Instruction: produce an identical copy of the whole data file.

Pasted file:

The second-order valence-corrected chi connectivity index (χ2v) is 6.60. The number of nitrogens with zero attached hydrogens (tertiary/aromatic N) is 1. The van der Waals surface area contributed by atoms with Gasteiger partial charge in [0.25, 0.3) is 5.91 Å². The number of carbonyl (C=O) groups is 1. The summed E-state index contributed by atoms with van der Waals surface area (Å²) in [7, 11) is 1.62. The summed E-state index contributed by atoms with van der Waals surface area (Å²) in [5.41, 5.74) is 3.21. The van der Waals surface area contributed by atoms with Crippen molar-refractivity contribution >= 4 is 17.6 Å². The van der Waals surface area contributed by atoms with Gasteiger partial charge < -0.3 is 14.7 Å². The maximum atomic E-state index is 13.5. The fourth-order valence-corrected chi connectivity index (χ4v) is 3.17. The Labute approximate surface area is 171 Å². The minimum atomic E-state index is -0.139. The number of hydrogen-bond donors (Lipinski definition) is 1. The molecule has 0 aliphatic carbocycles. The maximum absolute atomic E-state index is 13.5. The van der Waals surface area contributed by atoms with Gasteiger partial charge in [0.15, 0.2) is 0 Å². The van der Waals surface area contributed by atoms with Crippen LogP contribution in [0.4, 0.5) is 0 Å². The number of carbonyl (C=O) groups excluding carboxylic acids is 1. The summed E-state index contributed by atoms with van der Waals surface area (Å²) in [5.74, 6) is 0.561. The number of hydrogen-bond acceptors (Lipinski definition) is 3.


The second-order valence-corrected chi connectivity index (χ2v) is 6.60. The number of nitrogens with zero attached hydrogens (tertiary/aromatic N) is 1. The van der Waals surface area contributed by atoms with Gasteiger partial charge in [0.25, 0.3) is 5.91 Å². The number of carbonyl (C=O) groups is 1. The summed E-state index contributed by atoms with van der Waals surface area (Å²) in [7, 11) is 1.62. The summed E-state index contributed by atoms with van der Waals surface area (Å²) in [5.41, 5.74) is 3.21. The van der Waals surface area contributed by atoms with Crippen molar-refractivity contribution >= 4 is 17.6 Å². The van der Waals surface area contributed by atoms with Gasteiger partial charge < -0.3 is 14.7 Å². The maximum atomic E-state index is 13.5. The fourth-order valence-corrected chi connectivity index (χ4v) is 3.17. The Labute approximate surface area is 171 Å². The minimum atomic E-state index is -0.139. The number of hydrogen-bond donors (Lipinski definition) is 1. The molecule has 0 aliphatic carbocycles. The maximum absolute atomic E-state index is 13.5. The van der Waals surface area contributed by atoms with Gasteiger partial charge in [0.15, 0.2) is 0 Å². The van der Waals surface area contributed by atoms with Crippen LogP contribution in [0.4, 0.5) is 0 Å². The number of carbonyl (C=O) groups excluding carboxylic acids is 1. The summed E-state index contributed by atoms with van der Waals surface area (Å²) in [5.74, 6) is 0.561. The number of hydrogen-bond acceptors (Lipinski definition) is 3.